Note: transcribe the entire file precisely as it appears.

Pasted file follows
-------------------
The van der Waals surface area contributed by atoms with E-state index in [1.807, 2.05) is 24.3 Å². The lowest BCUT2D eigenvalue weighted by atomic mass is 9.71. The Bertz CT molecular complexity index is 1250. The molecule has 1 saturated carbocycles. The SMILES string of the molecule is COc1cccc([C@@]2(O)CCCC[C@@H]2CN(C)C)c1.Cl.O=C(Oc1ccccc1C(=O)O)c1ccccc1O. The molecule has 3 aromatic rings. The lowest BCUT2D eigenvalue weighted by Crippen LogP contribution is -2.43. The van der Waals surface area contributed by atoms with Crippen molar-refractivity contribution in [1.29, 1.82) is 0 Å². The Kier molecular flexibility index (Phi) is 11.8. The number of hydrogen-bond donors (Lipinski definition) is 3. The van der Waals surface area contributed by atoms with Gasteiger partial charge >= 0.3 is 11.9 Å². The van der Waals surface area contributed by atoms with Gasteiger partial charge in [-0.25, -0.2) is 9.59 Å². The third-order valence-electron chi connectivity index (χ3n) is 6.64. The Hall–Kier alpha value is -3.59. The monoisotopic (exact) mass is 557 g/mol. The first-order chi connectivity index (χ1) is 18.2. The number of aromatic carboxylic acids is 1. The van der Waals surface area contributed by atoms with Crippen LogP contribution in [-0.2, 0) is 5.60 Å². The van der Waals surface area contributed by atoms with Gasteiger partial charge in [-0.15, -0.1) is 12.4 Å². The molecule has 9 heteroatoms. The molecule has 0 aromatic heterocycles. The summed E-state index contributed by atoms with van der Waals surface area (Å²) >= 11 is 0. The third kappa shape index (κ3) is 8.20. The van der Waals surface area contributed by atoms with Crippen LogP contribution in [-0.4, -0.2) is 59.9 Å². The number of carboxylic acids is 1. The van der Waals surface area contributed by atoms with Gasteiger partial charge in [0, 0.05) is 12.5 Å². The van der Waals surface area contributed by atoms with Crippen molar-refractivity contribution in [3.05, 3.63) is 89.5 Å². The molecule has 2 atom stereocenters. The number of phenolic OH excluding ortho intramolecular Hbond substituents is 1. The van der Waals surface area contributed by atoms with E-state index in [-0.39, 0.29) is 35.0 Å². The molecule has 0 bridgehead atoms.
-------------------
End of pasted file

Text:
The van der Waals surface area contributed by atoms with E-state index in [1.807, 2.05) is 24.3 Å². The lowest BCUT2D eigenvalue weighted by atomic mass is 9.71. The Bertz CT molecular complexity index is 1250. The molecule has 1 saturated carbocycles. The SMILES string of the molecule is COc1cccc([C@@]2(O)CCCC[C@@H]2CN(C)C)c1.Cl.O=C(Oc1ccccc1C(=O)O)c1ccccc1O. The molecule has 3 aromatic rings. The lowest BCUT2D eigenvalue weighted by Crippen LogP contribution is -2.43. The van der Waals surface area contributed by atoms with Crippen molar-refractivity contribution in [1.29, 1.82) is 0 Å². The Kier molecular flexibility index (Phi) is 11.8. The number of hydrogen-bond donors (Lipinski definition) is 3. The van der Waals surface area contributed by atoms with Gasteiger partial charge >= 0.3 is 11.9 Å². The van der Waals surface area contributed by atoms with Gasteiger partial charge in [-0.25, -0.2) is 9.59 Å². The third-order valence-electron chi connectivity index (χ3n) is 6.64. The Hall–Kier alpha value is -3.59. The monoisotopic (exact) mass is 557 g/mol. The first-order chi connectivity index (χ1) is 18.2. The number of aromatic carboxylic acids is 1. The van der Waals surface area contributed by atoms with Crippen LogP contribution in [-0.2, 0) is 5.60 Å². The van der Waals surface area contributed by atoms with Gasteiger partial charge in [-0.15, -0.1) is 12.4 Å². The molecule has 9 heteroatoms. The molecule has 0 aromatic heterocycles. The summed E-state index contributed by atoms with van der Waals surface area (Å²) >= 11 is 0. The third kappa shape index (κ3) is 8.20. The van der Waals surface area contributed by atoms with Crippen LogP contribution in [-0.4, -0.2) is 59.9 Å². The number of carboxylic acids is 1. The van der Waals surface area contributed by atoms with Gasteiger partial charge in [0, 0.05) is 12.5 Å². The van der Waals surface area contributed by atoms with Crippen molar-refractivity contribution in [3.05, 3.63) is 89.5 Å². The molecule has 2 atom stereocenters. The number of phenolic OH excluding ortho intramolecular Hbond substituents is 1. The van der Waals surface area contributed by atoms with E-state index in [-0.39, 0.29) is 35.0 Å². The molecule has 0 bridgehead atoms.